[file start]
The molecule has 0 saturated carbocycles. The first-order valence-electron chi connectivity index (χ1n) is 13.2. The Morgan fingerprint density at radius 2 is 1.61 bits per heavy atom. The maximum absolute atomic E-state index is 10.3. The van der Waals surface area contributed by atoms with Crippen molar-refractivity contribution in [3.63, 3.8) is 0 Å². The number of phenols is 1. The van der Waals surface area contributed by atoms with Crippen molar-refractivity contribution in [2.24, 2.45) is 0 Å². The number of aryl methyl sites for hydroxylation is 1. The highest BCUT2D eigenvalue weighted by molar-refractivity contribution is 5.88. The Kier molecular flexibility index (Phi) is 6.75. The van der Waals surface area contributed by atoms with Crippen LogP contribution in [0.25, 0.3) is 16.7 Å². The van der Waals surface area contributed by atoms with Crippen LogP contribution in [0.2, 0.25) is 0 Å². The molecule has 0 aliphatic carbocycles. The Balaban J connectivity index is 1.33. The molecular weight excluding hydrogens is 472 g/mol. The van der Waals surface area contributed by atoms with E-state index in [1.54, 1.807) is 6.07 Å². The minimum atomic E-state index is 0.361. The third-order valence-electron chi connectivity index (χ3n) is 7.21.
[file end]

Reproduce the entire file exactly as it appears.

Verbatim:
The molecule has 0 saturated carbocycles. The first-order valence-electron chi connectivity index (χ1n) is 13.2. The Morgan fingerprint density at radius 2 is 1.61 bits per heavy atom. The maximum absolute atomic E-state index is 10.3. The van der Waals surface area contributed by atoms with Crippen molar-refractivity contribution in [3.63, 3.8) is 0 Å². The number of phenols is 1. The van der Waals surface area contributed by atoms with Crippen molar-refractivity contribution in [2.24, 2.45) is 0 Å². The number of aryl methyl sites for hydroxylation is 1. The highest BCUT2D eigenvalue weighted by molar-refractivity contribution is 5.88. The Kier molecular flexibility index (Phi) is 6.75. The van der Waals surface area contributed by atoms with Crippen LogP contribution in [0.25, 0.3) is 16.7 Å². The van der Waals surface area contributed by atoms with Crippen LogP contribution in [0.2, 0.25) is 0 Å². The molecule has 0 aliphatic carbocycles. The Balaban J connectivity index is 1.33. The molecular weight excluding hydrogens is 472 g/mol. The van der Waals surface area contributed by atoms with E-state index in [1.54, 1.807) is 6.07 Å². The minimum atomic E-state index is 0.361. The third-order valence-electron chi connectivity index (χ3n) is 7.21.